Adviser for Belfast-based Carrington Wealth, Steve Laird, explains how one provider's poorly-worded paperwork lost him a client's trust and lost her a tax efficient return on her savings.
This client had been coming to me for ten years. She was an elderly lady in her 80s who had been a teacher. Her husband, who had also been a teacher, passed away before I began advising her.
The pair had been childless and so had accumulated a good sum in savings.
My client and I had become good friends.
Things clients say #6
She had £250,000 invested in ten or more ISAs. It had been invested this way for years but,as she got older, she began to find the related paperwork confusing.
Little did I know that paperwork she would shortly receive from a provider would be so confusing that she would conclude, wrongly, that I was stealing from her.
The paperwork completely destroyed the excellent relationship we had established.
Anyway, to simplify her ISA investments, we decided to invest her money into three multi-manager funds with a single provider. These delivered more of the diversification she wanted, and in a simpler way.
I don't want to name the provider, but as this client received her documents from the company with a contract note from the fund manager stating what I was being paid, she became alarmed.
The provider's wording was ambiguous.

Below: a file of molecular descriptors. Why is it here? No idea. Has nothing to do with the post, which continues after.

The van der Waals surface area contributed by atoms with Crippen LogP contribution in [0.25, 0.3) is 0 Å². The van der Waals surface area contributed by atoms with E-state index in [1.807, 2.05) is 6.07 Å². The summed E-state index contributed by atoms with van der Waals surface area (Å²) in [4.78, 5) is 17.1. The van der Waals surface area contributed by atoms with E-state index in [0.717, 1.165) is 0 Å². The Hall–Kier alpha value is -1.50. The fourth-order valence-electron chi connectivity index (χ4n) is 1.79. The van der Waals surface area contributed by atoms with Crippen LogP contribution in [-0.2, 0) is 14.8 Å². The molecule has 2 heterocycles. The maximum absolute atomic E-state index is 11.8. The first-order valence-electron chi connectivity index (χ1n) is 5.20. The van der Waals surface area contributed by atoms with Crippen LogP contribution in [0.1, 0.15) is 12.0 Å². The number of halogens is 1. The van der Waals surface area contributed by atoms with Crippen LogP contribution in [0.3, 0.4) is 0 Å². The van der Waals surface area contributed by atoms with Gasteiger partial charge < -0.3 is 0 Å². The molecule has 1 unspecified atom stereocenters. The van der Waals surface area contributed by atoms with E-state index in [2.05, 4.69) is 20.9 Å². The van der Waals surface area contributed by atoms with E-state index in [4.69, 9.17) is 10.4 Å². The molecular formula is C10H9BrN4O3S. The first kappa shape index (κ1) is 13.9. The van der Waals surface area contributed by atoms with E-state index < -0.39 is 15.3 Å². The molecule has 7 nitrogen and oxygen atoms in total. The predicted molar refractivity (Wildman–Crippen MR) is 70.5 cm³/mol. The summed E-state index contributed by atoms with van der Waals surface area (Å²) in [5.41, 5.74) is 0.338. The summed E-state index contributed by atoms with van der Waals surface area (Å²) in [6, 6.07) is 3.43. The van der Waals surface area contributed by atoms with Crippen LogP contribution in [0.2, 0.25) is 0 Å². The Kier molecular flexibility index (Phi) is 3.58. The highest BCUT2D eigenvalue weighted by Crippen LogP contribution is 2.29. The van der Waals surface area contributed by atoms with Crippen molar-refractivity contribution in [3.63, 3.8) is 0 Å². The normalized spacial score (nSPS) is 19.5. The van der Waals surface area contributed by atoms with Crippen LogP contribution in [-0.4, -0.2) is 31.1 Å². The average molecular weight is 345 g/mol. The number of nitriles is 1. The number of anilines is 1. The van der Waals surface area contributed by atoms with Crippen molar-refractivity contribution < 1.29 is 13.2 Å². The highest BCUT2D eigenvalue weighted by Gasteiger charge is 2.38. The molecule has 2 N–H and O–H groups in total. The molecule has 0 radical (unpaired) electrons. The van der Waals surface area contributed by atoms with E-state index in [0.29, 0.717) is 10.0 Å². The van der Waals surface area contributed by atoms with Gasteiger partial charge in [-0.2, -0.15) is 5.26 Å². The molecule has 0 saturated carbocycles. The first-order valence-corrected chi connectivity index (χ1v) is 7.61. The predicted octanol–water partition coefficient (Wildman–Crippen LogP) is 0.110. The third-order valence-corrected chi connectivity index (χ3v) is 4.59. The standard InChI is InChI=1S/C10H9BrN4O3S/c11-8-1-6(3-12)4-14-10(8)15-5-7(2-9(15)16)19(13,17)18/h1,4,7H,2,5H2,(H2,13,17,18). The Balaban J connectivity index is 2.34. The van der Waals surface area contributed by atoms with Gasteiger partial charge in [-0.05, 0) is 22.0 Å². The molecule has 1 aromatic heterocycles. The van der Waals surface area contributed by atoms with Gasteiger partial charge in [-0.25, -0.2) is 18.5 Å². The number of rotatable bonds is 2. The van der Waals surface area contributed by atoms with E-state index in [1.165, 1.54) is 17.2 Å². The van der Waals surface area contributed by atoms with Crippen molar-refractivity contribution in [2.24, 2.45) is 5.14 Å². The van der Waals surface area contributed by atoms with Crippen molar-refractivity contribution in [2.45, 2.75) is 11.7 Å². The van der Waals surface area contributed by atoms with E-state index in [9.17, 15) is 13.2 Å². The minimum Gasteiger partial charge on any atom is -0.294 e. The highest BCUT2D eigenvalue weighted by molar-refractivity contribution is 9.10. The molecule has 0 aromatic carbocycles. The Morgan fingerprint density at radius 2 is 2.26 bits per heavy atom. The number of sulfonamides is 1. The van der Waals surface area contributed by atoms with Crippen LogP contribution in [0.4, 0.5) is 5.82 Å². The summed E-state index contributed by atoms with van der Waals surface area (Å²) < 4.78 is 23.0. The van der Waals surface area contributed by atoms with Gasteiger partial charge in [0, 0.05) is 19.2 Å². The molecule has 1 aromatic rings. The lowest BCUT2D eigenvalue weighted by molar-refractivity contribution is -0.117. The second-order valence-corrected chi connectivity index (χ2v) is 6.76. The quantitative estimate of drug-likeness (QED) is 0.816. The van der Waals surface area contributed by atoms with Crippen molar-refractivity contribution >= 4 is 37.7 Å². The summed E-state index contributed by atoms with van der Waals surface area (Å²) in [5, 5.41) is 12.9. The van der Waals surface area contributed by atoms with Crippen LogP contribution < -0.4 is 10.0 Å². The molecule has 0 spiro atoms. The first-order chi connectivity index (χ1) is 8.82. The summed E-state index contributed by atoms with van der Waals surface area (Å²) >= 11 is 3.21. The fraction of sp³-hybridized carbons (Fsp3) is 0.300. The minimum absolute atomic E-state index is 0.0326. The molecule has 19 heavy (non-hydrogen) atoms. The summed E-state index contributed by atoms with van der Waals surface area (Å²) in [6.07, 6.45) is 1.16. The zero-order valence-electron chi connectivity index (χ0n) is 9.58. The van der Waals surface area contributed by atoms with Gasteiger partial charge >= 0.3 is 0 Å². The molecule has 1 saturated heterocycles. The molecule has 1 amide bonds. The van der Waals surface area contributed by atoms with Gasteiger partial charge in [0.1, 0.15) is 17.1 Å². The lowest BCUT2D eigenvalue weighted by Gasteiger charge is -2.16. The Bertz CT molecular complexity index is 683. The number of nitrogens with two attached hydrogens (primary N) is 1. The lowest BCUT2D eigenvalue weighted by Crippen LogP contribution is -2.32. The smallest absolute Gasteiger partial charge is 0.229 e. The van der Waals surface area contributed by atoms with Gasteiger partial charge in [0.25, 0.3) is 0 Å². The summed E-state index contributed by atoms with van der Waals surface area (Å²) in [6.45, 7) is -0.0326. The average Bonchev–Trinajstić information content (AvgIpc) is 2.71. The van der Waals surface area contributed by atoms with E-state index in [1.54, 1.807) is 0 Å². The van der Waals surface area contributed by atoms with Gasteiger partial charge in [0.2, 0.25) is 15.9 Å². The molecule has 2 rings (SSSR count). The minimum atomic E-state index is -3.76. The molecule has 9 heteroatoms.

Although it stated accurately that we had received a 2% transfer fee up front, it also stated that the agreed trail of 0.75% would be paid to us monthly.
Now this 0.75% was a per annum figured to be paid over 12 months - but she interpreted the statement to mean we were taking 0.75% per month, or 9% in total.
She was elderly and more anxious than she had been.
I was working in Spain at the time and she voiced her concerns to one of my colleagues. She and I subsequently had a long phone conversation, but there was no convincing her and she told me she didn't trust me any longer.
It was very sad, she had given gifts to my children, and been a good friend. Perhaps it was because we had had such a good relationship that she was so upset by the paperwork she received. Perhaps she thought I had been stealing from her for years.
She subsequently cancelled all the transfers and received £250k in cash because it couldn't be returned to the original ISAs. I understand that she put all the money into a National Savings account delivering a terrible return.
I complained to the provider, pointing out the ambiguity in its documentation had lost me a client.
It was a lose-lose situation. There was nothing I could have done to resolve it.
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